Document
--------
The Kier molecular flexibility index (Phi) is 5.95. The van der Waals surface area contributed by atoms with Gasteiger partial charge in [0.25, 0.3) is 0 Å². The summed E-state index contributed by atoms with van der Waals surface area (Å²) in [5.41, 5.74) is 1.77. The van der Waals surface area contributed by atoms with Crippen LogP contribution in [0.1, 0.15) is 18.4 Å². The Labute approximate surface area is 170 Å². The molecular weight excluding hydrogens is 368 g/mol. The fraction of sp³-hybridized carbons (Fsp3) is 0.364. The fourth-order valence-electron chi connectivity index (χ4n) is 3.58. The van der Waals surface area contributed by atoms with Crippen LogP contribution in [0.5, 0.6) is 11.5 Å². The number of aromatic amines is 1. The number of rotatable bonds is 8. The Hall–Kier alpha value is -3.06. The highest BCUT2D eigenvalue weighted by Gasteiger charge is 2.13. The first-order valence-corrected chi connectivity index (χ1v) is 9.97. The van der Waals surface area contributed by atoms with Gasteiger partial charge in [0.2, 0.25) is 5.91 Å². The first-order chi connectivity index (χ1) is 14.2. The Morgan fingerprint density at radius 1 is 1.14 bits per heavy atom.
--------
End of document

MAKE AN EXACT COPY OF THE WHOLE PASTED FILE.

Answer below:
The Kier molecular flexibility index (Phi) is 5.95. The van der Waals surface area contributed by atoms with Gasteiger partial charge in [0.25, 0.3) is 0 Å². The summed E-state index contributed by atoms with van der Waals surface area (Å²) in [5.41, 5.74) is 1.77. The van der Waals surface area contributed by atoms with Crippen LogP contribution in [0.1, 0.15) is 18.4 Å². The Labute approximate surface area is 170 Å². The molecular weight excluding hydrogens is 368 g/mol. The fraction of sp³-hybridized carbons (Fsp3) is 0.364. The fourth-order valence-electron chi connectivity index (χ4n) is 3.58. The van der Waals surface area contributed by atoms with Crippen LogP contribution in [0.5, 0.6) is 11.5 Å². The number of aromatic amines is 1. The number of rotatable bonds is 8. The Hall–Kier alpha value is -3.06. The highest BCUT2D eigenvalue weighted by Gasteiger charge is 2.13. The first-order valence-corrected chi connectivity index (χ1v) is 9.97. The van der Waals surface area contributed by atoms with Gasteiger partial charge in [0.2, 0.25) is 5.91 Å². The first-order chi connectivity index (χ1) is 14.2. The Morgan fingerprint density at radius 1 is 1.14 bits per heavy atom.